29 June 2015
Bank of England remains relaxed….for now
Why is the BoE so
relaxed?
Given mounting evidence that labor shortages are increasingly prevalent and that
wage growth is accelerating, a question that often arises is why does the Bank of
England appear so relaxed? Why are interest rates still set at emergency low levels?
The BoE often highlights (and demonstrates) the high degree of uncertainty when it
comes to forecasting the behavior of the labor market. Its recent argument for
remaining cautious centres on the growth in productivity. Before the financial crisis,
the UK had averaged 2.3% growth in output per hour worked. Since 2008,
productivity growth has fallen to zero (chart 9). BoE staff expect productivity growth
to recover in time, which is likely to mean growth outpacing employment growth in
coming years. If this occurs, then we could see continued robust growth without
additional pressure on wages. However, if productivity fails to recover, then the odds
rise that the economy runs into serious capacity problems causing inflation.
Chart 9: Potential for a recovery in productivity keeps BoE dovish
Poor productivity
in recent years
could improve,
reducing the
need to hike
interest rates
4q/4q
6%
5%
4%
3%
2%
1%
0%
-1%
-2%
-3%
73
76
79
82
85
Output per hour worked
88
91
94
97
00
Pre-2008 average
03
06
09
12
15
Post-2008 average
Source: Thomson Datastream, ONS, Schroders. 24 June 2015.
In our view, members of the Monetary Policy Committee (MPC) will become less
comfortable with the ultra-loose monetary policy setting as we progress through this
year. Two members of the committee already judge the balance of risks to be
balanced, and so may be the first to vote for an interest rate rise in the not-too-distant
future. Despite the risks highlighted in this note, last month we pushed out the first
rate rise in our forecast from November 2015 to February 2016.
We think that there are two key reasons why the BoE will wait until 2016. The first is
the lower than expected inflation seen in recent months, partly caused by a stronger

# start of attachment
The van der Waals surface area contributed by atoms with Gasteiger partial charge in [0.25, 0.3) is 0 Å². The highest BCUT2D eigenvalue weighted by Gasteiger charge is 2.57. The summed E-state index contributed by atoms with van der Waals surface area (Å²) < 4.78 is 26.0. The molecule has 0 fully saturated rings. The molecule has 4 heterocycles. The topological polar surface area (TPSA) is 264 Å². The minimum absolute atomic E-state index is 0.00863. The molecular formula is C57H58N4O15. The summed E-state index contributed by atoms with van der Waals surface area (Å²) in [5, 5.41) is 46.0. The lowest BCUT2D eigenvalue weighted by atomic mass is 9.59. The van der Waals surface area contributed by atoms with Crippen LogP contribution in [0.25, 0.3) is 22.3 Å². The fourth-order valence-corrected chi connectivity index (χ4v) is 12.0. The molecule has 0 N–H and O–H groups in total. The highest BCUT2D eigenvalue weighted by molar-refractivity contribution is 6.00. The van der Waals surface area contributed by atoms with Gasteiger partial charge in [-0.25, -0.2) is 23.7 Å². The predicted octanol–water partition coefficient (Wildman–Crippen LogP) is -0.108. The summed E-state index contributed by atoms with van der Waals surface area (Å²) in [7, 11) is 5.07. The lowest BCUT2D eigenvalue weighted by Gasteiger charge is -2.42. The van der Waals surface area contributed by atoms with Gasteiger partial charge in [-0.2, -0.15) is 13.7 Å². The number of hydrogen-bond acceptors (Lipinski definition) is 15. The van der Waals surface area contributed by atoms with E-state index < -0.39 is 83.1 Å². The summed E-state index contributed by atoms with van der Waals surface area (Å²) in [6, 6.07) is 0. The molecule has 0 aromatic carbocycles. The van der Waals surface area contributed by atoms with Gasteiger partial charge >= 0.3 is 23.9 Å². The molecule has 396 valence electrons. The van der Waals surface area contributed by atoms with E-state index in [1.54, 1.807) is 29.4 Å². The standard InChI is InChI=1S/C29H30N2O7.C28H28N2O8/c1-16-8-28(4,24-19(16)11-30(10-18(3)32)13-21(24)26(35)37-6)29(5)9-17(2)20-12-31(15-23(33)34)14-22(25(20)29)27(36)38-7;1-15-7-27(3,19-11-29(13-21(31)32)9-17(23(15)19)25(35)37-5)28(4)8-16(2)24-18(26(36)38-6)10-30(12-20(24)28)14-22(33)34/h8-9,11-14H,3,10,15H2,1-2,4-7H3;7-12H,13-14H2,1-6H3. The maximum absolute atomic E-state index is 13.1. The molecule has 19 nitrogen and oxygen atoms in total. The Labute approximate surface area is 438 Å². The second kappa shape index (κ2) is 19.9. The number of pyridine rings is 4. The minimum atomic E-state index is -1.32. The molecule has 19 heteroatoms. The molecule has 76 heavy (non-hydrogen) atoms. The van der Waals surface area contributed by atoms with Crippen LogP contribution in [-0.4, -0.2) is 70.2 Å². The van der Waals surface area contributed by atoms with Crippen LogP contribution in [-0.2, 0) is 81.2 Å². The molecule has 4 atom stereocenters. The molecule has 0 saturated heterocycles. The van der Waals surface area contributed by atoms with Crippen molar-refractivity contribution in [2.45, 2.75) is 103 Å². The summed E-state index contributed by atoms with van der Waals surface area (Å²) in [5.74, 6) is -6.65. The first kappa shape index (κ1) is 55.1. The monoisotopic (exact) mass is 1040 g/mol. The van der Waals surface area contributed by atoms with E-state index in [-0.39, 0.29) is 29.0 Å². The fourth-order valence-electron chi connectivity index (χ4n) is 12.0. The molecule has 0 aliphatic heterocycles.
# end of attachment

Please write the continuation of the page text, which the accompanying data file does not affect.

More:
pound. Sterling has risen by about 6% against the US dollar and by 2% against the
euro since the start of April. The risk of raising interest rates before the US Fed is
that sterling appreciates much further, causing import price inflation to fall.
The second reason for the delay is that according to both the Schroders and the BoE
forecasts, inflation is likely to remain below 1% until early next year. This is significant
as the BoE’s inflation target is set as a 1% upper and lower band around a 2%
central target. We do not think the MPC will want to explain to the public why it
needs to raise interest rates, but at the same time, the Governor is writing letters to
the Chancellor to explain why inflation is too low. It would be a communication
nightmare.
As Chart 10 shows, our forecast has CPI inflation remaining below 1% in 2015, but
then quickly rising above 2% by the end of 2016, compared to the BoE’s forecast,
which sees CPI staying below 2% until much later. We could of course be wrong.
Chart 10 also shows the range of possibilities generated by our risk scenario
8
29 June 2015
forecasts (see May Viewpoint for more details). It shows that there is a risk that a
combination of global trends and the domestic economy produce higher inflation, but
that overall, the risks to our forecast are skewed to the downside.
Chart 10: Low inflation in 2015 should keep BoE on hold
Meanwhile,
inflation
remains below
the BoE’s lower
bound inflation
target
Quarterly, Y/Y
4%
4%
3%
3%
2%
2%
1%
1%
0%
0%
-1%
-1%
2013
2014
Range under risk scenarios
BoE forecast
2015
2016
Schroders baseline forecast
BoE 2% CPI target +/- 1%
Source: Thomson Datastream, ONS, BoE Inflation Report forecast (Mode assuming market
interest rates – May 2015), Schroders. 24 June 2015. Please note the forecast warning at the
back of the document. The opinions stated include some forecasted views. We believe that we
are basing our expectations and beliefs on reasonable assumptions within the bounds of what
we currently know. However, there is no guarantee that any forecasts or opinions will be